MO: Nothing new except in the way Scorsese used them for these characters and this story, a sensory overload for a world of sensory overload. Moving on, though: I think it’s going to Cuarón. McQueen’s touch is worthy of David Lean, as far as I’m concerned, but I think the Academy is going to respond to the technical tour de force of Gravity, rewarding what could be derogatively described as “most directing” rather than “best directing” if one doesn’t go for it. I think it’s a deserving win, but I do think  that the Academy can most clearly see what Cuarón is doing is what’s going to be the deciding factor.

NS: And it’s here that you and I agree completely. The overwhelming experience that was Gravity was enough of a spectacle that I don’t think the Academy will ignore it. I agree it’s a deserving win, and this category more than some others is a little more of a close call, but you’re right, Gravity will take it.

Best Picture

American Hustle

Captain Phillips

Dallas Buyers Club





12 Years a Slave

The Wolf of Wall Street

NS: Ah, best picture. The big cheese. There’s a great lineup this year, Her, 12 Years a Slave, The Wolf of Wall Street (according to some people that aren’t me). But, I think we both know what should’ve made the list but didn’t. Man of Steel… 

I’m only messing with you. I am actually surprised there is no Inside Llewyn Davis or All is Lost on the list. I can understand All is Lost, it didn’t seem to have that much attention around its release and I think slipped under a lot of people’s radars. But the marketing campaign for Davis was pretty strong and I thought definitely merited a nod.

We’ve talked about it before, and I know I mentioned it above, but Her should take this one home. For all the reasons I listed above, and more, it is just an amazing film and struck an emotionally sympathetic chord within me that’s a shared pain. 12 Years a Slave had a similar experience but I wasn’t able to directly relate, to put myself in the movie wholly. And while I have never fallen in love with an artificially intelligent consciousness voiced by Johansson, I have fallen in love and had my heart broken.

MO: Those snubs you mentioned were expected, if unfortunate. I’d be happy with at least a few different films winning: 12 Years a Slave, Gravity, Nebraska, and yes, The Wolf of Wall Street, my second favorite of the nominees. But if I were a member of the Academy, I too would cast my vote for Her. It has nothing to do with it being relatable to me (although it’s certainly that), it has to do with it being the wisest and warmest film about love, relationships, heartbreak, and moving on in ages. It’s a high concept film that works precisely because it’s handled with such disarming sincerity and openheartedness, simultaneously deeply personal and universal. I wish it had any chance of winning Best Picture.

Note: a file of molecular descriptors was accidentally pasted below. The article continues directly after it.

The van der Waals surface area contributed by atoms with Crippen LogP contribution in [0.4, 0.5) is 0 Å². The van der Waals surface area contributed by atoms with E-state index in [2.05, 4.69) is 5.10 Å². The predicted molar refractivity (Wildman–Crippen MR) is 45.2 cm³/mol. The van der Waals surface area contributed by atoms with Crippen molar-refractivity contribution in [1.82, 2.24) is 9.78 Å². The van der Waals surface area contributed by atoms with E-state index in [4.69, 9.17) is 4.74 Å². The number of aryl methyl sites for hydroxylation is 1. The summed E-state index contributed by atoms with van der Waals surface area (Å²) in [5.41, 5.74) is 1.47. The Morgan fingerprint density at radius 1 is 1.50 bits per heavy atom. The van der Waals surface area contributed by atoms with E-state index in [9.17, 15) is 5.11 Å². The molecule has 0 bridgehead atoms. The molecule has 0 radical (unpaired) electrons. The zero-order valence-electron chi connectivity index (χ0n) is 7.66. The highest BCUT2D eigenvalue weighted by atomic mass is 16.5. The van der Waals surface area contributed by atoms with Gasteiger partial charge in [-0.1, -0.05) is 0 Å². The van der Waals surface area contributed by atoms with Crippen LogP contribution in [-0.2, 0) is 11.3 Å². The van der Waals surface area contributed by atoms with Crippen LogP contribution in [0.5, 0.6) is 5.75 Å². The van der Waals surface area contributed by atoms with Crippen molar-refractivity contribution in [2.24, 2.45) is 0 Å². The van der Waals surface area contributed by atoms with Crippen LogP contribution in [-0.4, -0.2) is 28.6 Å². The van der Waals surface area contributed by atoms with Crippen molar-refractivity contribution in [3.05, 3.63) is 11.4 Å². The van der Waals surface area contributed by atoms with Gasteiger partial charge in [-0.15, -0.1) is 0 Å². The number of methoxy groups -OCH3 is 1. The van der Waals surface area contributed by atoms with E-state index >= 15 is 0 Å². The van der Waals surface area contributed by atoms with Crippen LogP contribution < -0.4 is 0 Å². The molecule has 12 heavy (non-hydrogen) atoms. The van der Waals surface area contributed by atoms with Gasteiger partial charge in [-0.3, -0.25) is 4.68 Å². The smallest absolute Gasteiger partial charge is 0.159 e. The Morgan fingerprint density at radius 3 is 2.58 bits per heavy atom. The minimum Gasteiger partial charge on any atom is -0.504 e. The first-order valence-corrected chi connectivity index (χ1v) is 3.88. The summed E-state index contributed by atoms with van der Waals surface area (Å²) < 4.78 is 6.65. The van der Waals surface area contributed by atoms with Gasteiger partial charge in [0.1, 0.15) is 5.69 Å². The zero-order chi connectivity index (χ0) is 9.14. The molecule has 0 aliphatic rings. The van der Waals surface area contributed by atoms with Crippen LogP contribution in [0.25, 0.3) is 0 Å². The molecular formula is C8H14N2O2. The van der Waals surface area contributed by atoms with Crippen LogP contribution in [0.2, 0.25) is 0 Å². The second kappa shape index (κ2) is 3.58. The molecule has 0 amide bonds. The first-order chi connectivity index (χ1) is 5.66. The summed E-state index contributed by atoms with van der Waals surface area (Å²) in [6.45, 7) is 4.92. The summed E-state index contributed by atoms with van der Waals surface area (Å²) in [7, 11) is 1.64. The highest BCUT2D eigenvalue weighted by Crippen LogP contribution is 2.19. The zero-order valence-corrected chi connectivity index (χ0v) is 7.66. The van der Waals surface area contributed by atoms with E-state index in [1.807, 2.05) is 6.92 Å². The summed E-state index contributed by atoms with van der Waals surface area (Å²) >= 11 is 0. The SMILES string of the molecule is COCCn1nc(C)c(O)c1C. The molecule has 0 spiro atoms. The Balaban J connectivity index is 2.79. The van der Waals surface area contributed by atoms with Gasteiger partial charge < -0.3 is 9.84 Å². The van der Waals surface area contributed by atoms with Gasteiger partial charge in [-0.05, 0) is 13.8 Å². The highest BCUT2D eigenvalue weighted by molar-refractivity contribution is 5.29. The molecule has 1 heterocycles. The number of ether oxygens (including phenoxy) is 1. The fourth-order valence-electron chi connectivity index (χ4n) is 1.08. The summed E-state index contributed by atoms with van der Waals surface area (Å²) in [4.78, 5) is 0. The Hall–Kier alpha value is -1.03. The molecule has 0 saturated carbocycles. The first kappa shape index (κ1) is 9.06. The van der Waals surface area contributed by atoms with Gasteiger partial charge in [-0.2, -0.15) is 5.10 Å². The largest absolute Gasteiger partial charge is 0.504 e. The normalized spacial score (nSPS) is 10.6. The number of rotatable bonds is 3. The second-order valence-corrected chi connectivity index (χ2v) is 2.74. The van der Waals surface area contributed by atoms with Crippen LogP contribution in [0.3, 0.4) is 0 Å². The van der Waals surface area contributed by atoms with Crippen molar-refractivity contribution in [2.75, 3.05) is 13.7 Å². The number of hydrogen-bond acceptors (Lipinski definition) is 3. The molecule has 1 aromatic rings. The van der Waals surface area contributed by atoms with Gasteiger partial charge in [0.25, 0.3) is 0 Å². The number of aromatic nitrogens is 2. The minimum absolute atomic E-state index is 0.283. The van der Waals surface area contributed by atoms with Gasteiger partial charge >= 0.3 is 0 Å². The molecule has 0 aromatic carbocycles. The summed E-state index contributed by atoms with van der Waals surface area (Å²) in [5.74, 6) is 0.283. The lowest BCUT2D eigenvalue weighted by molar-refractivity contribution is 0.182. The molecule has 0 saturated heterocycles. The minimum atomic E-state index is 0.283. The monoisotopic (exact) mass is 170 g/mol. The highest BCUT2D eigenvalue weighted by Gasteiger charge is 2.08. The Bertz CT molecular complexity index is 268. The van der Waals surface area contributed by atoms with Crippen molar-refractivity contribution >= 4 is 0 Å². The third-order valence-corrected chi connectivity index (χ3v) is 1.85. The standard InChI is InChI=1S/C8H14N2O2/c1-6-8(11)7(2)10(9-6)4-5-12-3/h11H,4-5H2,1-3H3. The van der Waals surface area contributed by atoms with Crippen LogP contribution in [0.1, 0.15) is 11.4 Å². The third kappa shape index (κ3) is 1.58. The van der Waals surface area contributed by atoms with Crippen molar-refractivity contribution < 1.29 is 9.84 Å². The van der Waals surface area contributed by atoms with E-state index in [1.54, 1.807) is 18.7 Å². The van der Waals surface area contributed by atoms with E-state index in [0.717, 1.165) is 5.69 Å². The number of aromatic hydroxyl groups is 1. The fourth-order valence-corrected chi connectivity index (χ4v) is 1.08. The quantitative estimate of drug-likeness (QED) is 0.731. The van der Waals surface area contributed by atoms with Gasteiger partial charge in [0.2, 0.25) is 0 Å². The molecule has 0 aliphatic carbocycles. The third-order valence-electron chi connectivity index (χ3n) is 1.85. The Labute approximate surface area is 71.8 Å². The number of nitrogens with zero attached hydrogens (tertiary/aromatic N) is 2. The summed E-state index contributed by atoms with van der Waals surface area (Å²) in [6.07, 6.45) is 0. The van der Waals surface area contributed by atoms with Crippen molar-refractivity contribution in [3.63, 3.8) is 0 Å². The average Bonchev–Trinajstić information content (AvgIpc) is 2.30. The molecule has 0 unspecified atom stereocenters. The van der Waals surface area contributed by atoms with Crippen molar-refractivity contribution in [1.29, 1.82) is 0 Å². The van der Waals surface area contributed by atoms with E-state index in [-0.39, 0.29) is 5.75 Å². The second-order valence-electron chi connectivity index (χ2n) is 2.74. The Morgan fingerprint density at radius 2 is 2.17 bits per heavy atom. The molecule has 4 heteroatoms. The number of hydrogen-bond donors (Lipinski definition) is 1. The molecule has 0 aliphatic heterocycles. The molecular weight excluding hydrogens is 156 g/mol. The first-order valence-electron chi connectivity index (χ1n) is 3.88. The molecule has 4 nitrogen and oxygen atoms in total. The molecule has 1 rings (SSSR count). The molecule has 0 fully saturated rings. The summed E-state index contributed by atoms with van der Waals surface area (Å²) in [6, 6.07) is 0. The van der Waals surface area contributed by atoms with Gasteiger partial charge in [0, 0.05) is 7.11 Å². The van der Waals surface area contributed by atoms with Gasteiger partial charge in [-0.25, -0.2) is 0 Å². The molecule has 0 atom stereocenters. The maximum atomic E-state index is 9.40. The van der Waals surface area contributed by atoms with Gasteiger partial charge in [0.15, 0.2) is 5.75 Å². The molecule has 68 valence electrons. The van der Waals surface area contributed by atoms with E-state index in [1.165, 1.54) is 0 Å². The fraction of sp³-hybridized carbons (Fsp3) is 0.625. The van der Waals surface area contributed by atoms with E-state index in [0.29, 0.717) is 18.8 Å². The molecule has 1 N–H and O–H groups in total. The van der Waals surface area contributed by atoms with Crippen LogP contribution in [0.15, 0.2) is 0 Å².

Unfortunately, I don’t think it does. Schmiddy, does any film have a chance other than Gravity or 12 Years a Slave? What’s ultimately taking home the top prize?

NS: Honestly? No. This is going to come down to one of those two films. Which one? My gut is telling me to stick with 12 Years. Despite the beautiful cinematography of Gravity the writing was a little poor and I think the Academy has a history of picking films that have a little more to say than the pretty pictures on the screen. Gravity was too much of a blockbuster type film and didn’t have the same depth of 12 Years. Ultimately, it’s going to go to 12 Years a Slave, or at least that’s where my money’s going.

MO: “...the Academy has a history of picking films that have a little more to say that the pretty pictures on the film.” We disagree here, they have a habit of picking films that have “important” subjects but have little say about them, occasionally lucking into picking something that’s as meaningful as its subject matter is weighty. That’s why lousy movies like Crash, Dances with Wolves and Driving Miss Daisy have won Oscars but have since been turned into examples of why the Oscars usually pick the wrong movie. And while I don’t think Gravity is quite at the same level, there are plenty of blockbusters that would’ve been better picks over the Best Picture winners of their years (Raiders of the Lost Ark over Chariots of Fire, E.T. over Gandhi). 

That said, I do think it’s going to be a Best Picture/Best Director split, with Gravity taking Director but losing Picture to 12 Years. The Academy could decide they want an escapist film rather than an emotionally grueling one, but right now my gut says 12 Years has that “important” label thrown onto it, and we’re just lucky that this time it’s for a movie that actually deserves it.